The Indiana Supreme Court has formed a new commission to address the problem of Indiana residents who cannot afford legal services. But rather than giving attention to the clients, this group will focus on the nonprofit agencies that provide the assistance.
A group of 20 legal professionals from across the state worked on the proposal for the creation of the Indiana Commission to Expand Access to Civil Legal Services during the summer of 2012 and submitted a recommendation to Chief Justice Brent Dickson, who signed the order in September 2013.
Members of the workgroup were quick to emphasize the purpose of the commission is not to mandate directives or meddle in agency operations. The broad goal is to enhance and expand cooperation between the many legal aid organizations in the state.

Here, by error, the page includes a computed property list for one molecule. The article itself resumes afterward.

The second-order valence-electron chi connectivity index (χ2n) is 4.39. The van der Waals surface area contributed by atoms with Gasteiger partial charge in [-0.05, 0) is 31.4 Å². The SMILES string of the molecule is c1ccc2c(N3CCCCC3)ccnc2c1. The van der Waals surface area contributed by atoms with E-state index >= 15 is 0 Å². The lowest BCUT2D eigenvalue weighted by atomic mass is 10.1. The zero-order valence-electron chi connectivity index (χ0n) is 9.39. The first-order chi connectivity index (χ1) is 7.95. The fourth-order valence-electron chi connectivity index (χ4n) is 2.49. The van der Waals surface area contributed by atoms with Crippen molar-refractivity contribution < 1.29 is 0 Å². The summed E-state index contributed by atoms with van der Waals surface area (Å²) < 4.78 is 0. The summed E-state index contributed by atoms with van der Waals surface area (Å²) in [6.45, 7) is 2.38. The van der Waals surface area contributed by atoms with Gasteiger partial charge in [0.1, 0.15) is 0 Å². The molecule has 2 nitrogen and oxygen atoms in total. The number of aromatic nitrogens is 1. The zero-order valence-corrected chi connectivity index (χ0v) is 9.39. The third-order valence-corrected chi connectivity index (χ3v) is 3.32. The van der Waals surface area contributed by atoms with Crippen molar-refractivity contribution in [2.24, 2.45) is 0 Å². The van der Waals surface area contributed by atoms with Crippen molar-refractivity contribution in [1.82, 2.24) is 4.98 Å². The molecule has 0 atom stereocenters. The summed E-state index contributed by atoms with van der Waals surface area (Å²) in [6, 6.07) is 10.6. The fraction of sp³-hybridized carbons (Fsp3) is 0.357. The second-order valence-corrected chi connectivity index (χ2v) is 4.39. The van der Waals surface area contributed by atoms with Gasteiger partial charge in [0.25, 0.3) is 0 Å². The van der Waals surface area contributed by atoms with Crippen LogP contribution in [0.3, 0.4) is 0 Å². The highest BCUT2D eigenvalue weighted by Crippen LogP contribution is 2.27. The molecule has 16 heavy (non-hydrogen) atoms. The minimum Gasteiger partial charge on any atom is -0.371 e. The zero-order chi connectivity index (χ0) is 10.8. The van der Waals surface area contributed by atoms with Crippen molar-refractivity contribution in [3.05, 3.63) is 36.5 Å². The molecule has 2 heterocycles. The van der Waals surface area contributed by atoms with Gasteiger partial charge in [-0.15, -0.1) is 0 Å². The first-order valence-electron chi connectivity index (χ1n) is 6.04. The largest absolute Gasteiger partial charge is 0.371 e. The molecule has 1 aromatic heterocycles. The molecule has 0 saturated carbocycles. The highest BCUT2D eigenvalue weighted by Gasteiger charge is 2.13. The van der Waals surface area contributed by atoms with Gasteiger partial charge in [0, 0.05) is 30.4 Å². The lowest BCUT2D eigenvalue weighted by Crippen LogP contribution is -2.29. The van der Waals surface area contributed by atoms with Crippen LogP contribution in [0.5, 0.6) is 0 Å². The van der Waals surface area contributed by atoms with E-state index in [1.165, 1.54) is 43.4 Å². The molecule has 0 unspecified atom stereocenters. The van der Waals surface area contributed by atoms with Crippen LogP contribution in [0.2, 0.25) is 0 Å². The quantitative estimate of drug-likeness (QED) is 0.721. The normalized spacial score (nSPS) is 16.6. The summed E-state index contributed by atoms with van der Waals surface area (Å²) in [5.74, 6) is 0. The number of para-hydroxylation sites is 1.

Yet, the introduction of another group does bring concerns of having too many state-level groups addressing the problem of access to justice. There’s already the Pro Bono Commission that focuses on getting private attorneys to volunteer to help indigent clients, as well as the Indiana Supreme Court Committee on Unrepresented Litigants which tackles the increasing number of people who go to court without attorneys.
Chuck Dunlap, executive director of the Indiana Bar Foundation and member of the access workgroup, said the question was raised of whether another commission was needed.
Looking at legal services across the state, the workgroup did see a distinct role for the new state body. At present, each organization and committee is working in its own geographical area providing services, but no group is taking a broad view to find ways for the agencies to collaborate, share ideas and improve efficiencies, Dunlap said.